Michelle Simms is the Library Manager and ICT Coordinator at Te Totara Primary School in the north of Hamilton. She also writes the blog Good Keen Librarian, where she talks about her experiences as a school librarian.
I am the Library Manager and ICT Coordinator at Te Totara Primary School, a Year 1-6 school with 745 students in the north of Hamilton. The school opened in 2008, and that is when I started my library career. I had been looking for a new job that I could be passionate about and really sink my teeth into. I have always loved to read and I also enjoy being around young children, so it seemed like a good time to explore school librarianship. I really appreciate being able to manage my own day and build relationships with students and staff throughout the school. I am fortunate that I have always had my ideas supported by management and I’ve been encouraged to grow in my position.
Building communities of readers
I think we need to focus on building communities of readers at our schools. I have been impressed by the work Teresa Cremin has done around reading for pleasure, in particular her emphasis on the social aspect of reading. If we can encourage students to share their enjoyment of books with each other, and encourage teachers to share their reading interests and habits with students, we can begin to build an environment where reading is a shared and valued experience. I also think it’s important to involve parents as much as possible and get across to them the importance of reading for pleasure.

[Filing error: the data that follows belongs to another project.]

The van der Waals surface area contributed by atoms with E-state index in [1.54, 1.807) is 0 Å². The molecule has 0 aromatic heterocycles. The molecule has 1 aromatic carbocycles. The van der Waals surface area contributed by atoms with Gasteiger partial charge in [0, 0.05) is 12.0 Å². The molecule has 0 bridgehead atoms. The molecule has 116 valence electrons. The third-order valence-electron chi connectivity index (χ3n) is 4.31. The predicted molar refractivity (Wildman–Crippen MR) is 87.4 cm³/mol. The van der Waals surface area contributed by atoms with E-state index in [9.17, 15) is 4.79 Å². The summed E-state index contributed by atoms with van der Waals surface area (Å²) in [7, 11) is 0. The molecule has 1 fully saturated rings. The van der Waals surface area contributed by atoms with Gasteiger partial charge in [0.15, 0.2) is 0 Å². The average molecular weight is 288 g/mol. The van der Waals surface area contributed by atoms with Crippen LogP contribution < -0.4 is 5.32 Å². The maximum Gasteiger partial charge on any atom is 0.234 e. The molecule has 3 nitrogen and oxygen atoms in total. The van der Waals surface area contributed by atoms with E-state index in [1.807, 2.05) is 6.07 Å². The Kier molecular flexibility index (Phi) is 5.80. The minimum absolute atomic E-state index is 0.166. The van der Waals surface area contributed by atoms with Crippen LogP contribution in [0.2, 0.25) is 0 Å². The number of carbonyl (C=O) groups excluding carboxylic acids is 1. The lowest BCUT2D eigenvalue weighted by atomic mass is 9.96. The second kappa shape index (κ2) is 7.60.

As a librarian, I feel that a big part of my job is helping facilitate all these book discussions, and providing students with access to literature that captivates them and makes them want to talk about what they are reading. They’re not always going to be attracted to high-quality literature, and I’m fine with that. If I can send a child through to high school with a love of reading then I think I’m giving their new librarian a gift. Once you have a love of reading you are much more willing to try new genres and explore “better” books.
They’re not always going to be attracted to high-quality literature, and I’m fine with that. If I can send a child through to high school with a love of reading then I think I’m giving their new librarian a gift.
My job & my library
On a typical day I juggle my library work with the ICT part of my job. I’m really lucky that we have a part-time library and resource assistant, Esther, who I work closely with. Esther processes all our books and sends them home with parents to be covered.
We also have library volunteers who issue and return books for our 33 classes. This allows our teachers, who used to do the issuing, circulate and help their students choose books to read. My office is right behind the issues desk so I help out with any problems that arise. When I’m doing library work, I might also be ordering books, running book clubs, promoting books to staff and students, running library skills/book selection sessions, gathering books and electronic resources to support the the curriculum, making displays, running a teachers’ reading group, updating our library Facebook page…I never run out of things to do! On a typical Friday, we open the library early and lend to parents before and after school. Currently I’m busy organising our Book Week for early next term and liaising with our new Patron of Reading, Dawn McMillan.